Phoebe Caldwell, Elspeth Bradley, Janet Gurney, Jennifer Heath, Hope Lightowler, Kate Richardson and Jemma Swales

Responsive Communication

Book

Combining attention to sensory issues with using body language (intensive interaction) to interact with autistic adults and children

£24.95

Description

Responsive Communication is a groundbreaking book which has been put together by a team of authors led by Phoebe Caldwell, who during her long-time practice in this field has found some unique paths to achieving deep and meaningful engagement with autistic people and people with profound and multiple learning disabilities. The book explains how to communicate with children and adults who are struggling to understand and articulate speech using Responsive Communication. Responsive Communication combines Intensive Interaction (using people’s body language to communicate) with attention to sensory issues, to encourage effective emotional engagement and reduce behavioural distress.

The authors offer a range of fascinating and informative perspectives on the approach and application of responsive communication, from backgrounds including expert by experience, communication, service management, occupational therapy, neuroscience and psychiatry. What this range of contributors has in common is a sense that before we can address communication, we need to attend to the sensory features of autism and reduce the information processing distress that may be hindering our ability to get in touch with our autistic partners.

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Audience

Responsive Communication will benefit support staff, professionals and family members supporting autistic adults and children and people with profound and multiple learning disabilities.

Details

Foreword
Professor Sheila the Baroness Hollins
Introduction
Chapter 1: Attention to sensory issues: hyper- and hypo-sensitivities
Phoebe Caldwell
Chapter 2: Unrecognised autism
Hope Lightowler
Chapter 3: Us in a Bus and Intensive Interaction Janet Gurney
Chapter 4: Addressing sensory issues and body language with autistic people: Responsive Communication from an occupational therapy perspective
Jennifer Heath
Chapter 5: Autism support in Cumbria: understanding behaviour and supporting change
Jemma Swales
Chapter 6: A one year Responsive Communication pilot project in Carmarthenshire
Kate Richardson
Chapter: 7: A psychiatrist’s perspective on Responsive Communication
Dr Elspeth Bradley

ISBN: 9781912755363

Publication date: July 2019

Authors

Phoebe Caldwell DSc
For over thirty years, Phoebe Caldwell DSc has pioneered the development of communication support for individuals on the autistic spectrum, opening up channels of communication and emotional engagement for thousands of individuals across the UK whose previous experience had been social and emotional isolation.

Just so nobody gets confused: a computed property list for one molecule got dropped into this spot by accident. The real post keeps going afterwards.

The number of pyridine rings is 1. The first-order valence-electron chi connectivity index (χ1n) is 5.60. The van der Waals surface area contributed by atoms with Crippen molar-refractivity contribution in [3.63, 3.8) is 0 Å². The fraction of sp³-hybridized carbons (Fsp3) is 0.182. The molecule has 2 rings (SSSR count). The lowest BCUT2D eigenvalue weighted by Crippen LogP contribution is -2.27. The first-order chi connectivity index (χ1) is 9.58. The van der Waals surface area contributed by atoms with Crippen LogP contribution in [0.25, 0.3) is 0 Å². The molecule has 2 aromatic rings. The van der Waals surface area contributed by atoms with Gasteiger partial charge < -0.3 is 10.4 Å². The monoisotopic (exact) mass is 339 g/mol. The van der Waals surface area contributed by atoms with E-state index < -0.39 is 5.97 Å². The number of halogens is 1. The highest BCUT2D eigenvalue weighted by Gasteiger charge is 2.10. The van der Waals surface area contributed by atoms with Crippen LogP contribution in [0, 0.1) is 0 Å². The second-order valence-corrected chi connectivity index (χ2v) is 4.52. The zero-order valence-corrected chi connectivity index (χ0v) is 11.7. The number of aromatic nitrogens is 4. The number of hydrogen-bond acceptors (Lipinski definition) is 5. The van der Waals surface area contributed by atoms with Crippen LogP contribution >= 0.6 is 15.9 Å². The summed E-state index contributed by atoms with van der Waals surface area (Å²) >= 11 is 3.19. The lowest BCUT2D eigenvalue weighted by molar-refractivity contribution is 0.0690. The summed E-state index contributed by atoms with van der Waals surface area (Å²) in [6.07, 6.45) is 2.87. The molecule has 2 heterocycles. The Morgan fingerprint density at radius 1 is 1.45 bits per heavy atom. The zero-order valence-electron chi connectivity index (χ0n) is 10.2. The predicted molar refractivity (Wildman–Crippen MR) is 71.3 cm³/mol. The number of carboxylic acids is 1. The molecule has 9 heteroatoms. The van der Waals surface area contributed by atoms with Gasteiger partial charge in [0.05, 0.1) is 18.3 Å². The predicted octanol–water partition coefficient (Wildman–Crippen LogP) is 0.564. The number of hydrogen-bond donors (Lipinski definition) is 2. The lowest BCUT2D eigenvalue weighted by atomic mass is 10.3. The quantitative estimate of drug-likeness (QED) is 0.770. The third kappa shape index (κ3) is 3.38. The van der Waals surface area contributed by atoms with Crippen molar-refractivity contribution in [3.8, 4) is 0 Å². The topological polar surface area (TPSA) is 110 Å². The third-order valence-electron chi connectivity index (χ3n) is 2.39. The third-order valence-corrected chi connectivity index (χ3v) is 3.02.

Phoebe’s way of working is distinctive in that it is rooted in respect for the identity of the individual as they are. The Caldwell Foundation uses the term Responsive Communication to describe Phoebe’s approach to communication support.

At the heart of Phoebe’s work is her one-to-one work with individuals on the autistic spectrum who find communication difficult. When Phoebe provides this one-to-one support, family and care-givers are there observing so that they can learn the approach and use it themselves with the individual. In this way, Responsive Communication is used as a continuous communication tool so that the individual always has a meaningful point of reference.

Phoebe is employed by the NHS and local authorities to work with difficult-to-provide-for individuals. As part of this, she trains professionals, therapists, managers, practitioners, parents and carer-givers.

Elspeth Bradley PhD, FRCPC, FRCPsych
Elspeth Bradley, researcher, psychiatrist and psychotherapist, has supported children and adults with intellectual disabilities and autism over the past 35 years in the UK and in Canada.

She has held tenured clinical academic appointments in intellectual disability psychiatry in both countries: in the UK as Senior Lecturer at St Georges Hospital Medical School, NHS Consultant Normansfield, Richmond and Twickenham and Lead Consultant in Intellectual Disabilities, Cornwall Partnership NHS Trust; and in Canada as Psychiatrist-in-Chief and Post Graduate Education Coordinator in Intellectual Disabilities at Surrey Place Centre/Department of Psychiatry, University of Toronto.